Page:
Can You File A Mechanics Lien For Installing Signage?

Can You File A Mechanics Lien For Installing Signage?Anyone in the signage business knows that signs come in all shapes and sizes. Sometimes they are attached directly on a building, and sometimes they’re on an awning.  Other times, the sign may be a pile-on sign at the edge of a property, or even a tiny sign installed within a parking lot to give drivers directions through a campus. Are these signs “improvements” to the property sufficient to justify filing a mechanics lien claim?

Over the past few months, I’ve published a bunch of “Scenarios” posts that analyze whether certain work qualifies for a mechanics lien filing. These posts try to answer the burning “Can I File A Lien For This?” question by going through different scenarios that may occupy some gray area in the mechanics lien world.

Signage, in some circumstances, may actually be a gray area, because it’s not always a permanent fixture attached to an improvement, and each state may define the term “improvement” differently.

Generally speaking, if you install a sign directly to a building’s structure, such as the sign installation photographed at the top of this blog post, you should have a right to file a mechanics lien for the labor and materials. In such a case, the sign does improve the value of the property, and it is “permanently” affixed to the building. Of course it can be removed with effort, but anything can be removed. The test for permanency is usually whether the removal of the fixture will cause a lasting impression of some sort on the  building. The removal of this sign will cause such an impression, as there will be drill holes in the storefront, and there would likely be some electrical wires hanging out that require accommodation.

What about other types of signs?  Take, for instance, the “Cinema Taco” sign displayed to the right here.

Can You File A Mechanics Lien For Installing Signage?This is a common sign installation in downtown areas or Main St type developments, where the sign hangs from a bar attached to the building. Installing one of these signs, depending on its complexity and weight, is almost as simple as installing a flag pole. Does this type of sign installation create a sufficient permanent attachment to the structure to justify the filing of a mechanics lien?

In the mechanics lien world, there is never a simple answer. Whether this qualifies for a mechanics lien claim is really going to depend on the wording of each state’s specific statute authorizing the mechanics lien. Since the mechanics lien right is created by statute, courts must look to the statute to decipher who is entitled to lien and who isn’t. Simply being involved in a construction project is not going to be enough to qualify. The specific work performed must fall within the law’s scope.

Can You File A Mechanics Lien For Installing Signage?The only other type of sign I’d like to discuss is even more detached from the building.  These signs, a photo of some examples provided to the left, are actually not attached to a building or improvement at all, but are simply on poles and installed in the ground besides or near a building.  Sometimes, these signs are fabricated and installed at the time of a building’s original construction, other times, however, these signs are simply ordered and installed on their own and not in connection with any construction project at all.  Can a mechanics lien be filed for the installation of these types of signs?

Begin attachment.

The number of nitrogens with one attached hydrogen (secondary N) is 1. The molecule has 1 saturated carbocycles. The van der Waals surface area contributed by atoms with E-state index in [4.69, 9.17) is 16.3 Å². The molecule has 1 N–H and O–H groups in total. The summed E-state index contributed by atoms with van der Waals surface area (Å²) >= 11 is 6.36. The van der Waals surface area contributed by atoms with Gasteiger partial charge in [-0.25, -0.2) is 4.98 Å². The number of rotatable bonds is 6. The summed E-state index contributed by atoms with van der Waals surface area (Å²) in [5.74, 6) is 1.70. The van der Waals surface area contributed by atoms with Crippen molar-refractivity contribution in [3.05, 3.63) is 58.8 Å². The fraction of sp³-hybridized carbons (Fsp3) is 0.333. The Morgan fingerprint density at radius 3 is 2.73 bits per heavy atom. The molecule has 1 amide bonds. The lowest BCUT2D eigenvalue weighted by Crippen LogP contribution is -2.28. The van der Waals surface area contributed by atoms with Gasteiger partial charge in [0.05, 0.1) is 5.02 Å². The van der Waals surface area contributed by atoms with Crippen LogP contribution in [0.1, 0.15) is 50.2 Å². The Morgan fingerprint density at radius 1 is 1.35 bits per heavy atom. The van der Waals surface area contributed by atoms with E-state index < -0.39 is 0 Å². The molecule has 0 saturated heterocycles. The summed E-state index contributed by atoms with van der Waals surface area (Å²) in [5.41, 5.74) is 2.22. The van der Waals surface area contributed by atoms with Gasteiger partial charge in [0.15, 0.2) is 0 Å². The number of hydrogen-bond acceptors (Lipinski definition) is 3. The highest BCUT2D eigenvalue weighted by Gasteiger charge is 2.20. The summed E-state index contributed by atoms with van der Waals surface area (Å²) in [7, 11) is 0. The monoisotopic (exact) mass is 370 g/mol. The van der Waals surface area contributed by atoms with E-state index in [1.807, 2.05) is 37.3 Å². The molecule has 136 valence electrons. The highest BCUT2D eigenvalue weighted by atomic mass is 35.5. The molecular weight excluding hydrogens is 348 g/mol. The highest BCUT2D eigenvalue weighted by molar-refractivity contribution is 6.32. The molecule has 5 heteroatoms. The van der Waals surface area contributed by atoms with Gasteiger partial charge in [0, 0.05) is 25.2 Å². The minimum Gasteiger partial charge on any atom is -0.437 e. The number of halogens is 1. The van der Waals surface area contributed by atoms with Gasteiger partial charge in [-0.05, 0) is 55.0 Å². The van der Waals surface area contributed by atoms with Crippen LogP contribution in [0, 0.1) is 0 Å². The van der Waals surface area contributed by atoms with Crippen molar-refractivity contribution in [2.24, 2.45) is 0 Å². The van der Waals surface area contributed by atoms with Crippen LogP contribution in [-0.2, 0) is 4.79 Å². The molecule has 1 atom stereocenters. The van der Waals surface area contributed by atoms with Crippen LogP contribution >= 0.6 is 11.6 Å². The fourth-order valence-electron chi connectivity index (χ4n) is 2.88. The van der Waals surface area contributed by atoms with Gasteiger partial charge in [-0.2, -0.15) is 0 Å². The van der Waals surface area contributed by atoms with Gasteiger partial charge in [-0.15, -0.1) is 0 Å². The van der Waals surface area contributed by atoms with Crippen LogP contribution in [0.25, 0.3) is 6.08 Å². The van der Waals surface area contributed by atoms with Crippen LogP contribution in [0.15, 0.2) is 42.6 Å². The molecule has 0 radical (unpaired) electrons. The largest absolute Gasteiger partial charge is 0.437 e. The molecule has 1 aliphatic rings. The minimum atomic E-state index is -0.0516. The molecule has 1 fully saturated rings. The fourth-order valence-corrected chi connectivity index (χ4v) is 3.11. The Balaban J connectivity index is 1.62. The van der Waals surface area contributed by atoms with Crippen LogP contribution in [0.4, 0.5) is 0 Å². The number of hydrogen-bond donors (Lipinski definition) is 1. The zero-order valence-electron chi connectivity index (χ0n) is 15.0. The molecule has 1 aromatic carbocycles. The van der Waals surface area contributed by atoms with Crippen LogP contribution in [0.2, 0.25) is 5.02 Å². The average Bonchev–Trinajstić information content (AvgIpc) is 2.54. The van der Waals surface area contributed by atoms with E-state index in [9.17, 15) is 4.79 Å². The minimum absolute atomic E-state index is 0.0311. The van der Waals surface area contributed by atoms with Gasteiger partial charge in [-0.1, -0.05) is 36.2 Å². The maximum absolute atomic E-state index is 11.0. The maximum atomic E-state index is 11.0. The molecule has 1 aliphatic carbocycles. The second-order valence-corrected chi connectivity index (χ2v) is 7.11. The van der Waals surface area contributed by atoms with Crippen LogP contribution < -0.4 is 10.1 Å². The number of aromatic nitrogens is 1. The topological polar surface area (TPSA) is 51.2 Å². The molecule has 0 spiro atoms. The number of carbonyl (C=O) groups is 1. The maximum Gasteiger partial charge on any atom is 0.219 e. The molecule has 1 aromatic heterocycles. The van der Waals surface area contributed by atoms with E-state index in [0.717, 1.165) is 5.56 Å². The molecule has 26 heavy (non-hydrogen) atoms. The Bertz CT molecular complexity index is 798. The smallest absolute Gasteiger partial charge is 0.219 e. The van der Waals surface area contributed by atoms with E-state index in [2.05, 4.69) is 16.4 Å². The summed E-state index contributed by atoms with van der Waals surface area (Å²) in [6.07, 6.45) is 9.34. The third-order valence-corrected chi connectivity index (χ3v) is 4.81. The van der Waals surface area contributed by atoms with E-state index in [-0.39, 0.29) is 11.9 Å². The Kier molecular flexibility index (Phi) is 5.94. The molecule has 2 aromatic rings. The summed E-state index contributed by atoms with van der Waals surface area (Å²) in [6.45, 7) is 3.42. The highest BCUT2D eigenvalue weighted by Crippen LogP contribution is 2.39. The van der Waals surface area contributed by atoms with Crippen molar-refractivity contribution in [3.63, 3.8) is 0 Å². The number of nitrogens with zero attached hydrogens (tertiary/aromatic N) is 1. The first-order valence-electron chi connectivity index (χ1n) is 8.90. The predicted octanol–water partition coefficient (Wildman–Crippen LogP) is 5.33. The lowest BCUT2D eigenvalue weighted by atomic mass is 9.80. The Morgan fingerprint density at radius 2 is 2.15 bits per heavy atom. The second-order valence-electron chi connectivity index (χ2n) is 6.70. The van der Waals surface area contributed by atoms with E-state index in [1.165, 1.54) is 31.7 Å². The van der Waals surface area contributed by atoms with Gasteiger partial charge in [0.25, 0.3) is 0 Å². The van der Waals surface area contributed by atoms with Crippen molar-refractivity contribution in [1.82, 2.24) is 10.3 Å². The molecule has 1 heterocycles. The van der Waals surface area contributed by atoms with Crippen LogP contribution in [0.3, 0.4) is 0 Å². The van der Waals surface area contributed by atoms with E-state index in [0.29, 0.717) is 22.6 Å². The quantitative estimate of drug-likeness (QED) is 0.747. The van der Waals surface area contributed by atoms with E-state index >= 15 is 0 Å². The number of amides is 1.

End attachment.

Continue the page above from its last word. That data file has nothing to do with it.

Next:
As you can see, signs present an interesting situation.  Sometimes, they are very attached to structures, and other times they are only slightly attached or not attached at all.  Sometimes, they may be installed during a construction project, but yet other times they may be ordered independently.

Every state has a spectrum of services, labor or materials protected by its mechanics lien laws.  Some states are very strict about what can be liened, and other states have very broad language. The question with signage work is where exactly on the spectrum the sign installation falls. The general response is that in most states, the signage affixed to the building’s structure is likely going to qualify for a mechanics lien. And, in fact, in most states, the laws are written to protect even those pile-on signs or stand-alone signs on the property.

However, if you find yourself in a strict or narrow state, beware. Your sign work may not qualify.

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  • http://constructionlawva.com Christopher G. Hill

    If only the court’s in VA gave an answer. Essentially it seems to be an “I’ll know it when I see it approach” If it’s not attached at all (i. e. removable by hand) probably not, but if sunk on the property? I really don’t know

    • http://www.zlien.com Scott Wolfe Jr

      Thanks for the comment Chris. I think a lot of the state laws take this approach. In defense of legislators and judges, however, it’s probably impossible to create a statute that contemplates everything that could possibly be qualified and foreclose everything that can’t be. It’s just one of those things. But, that’s what keeps folks like us in business. :)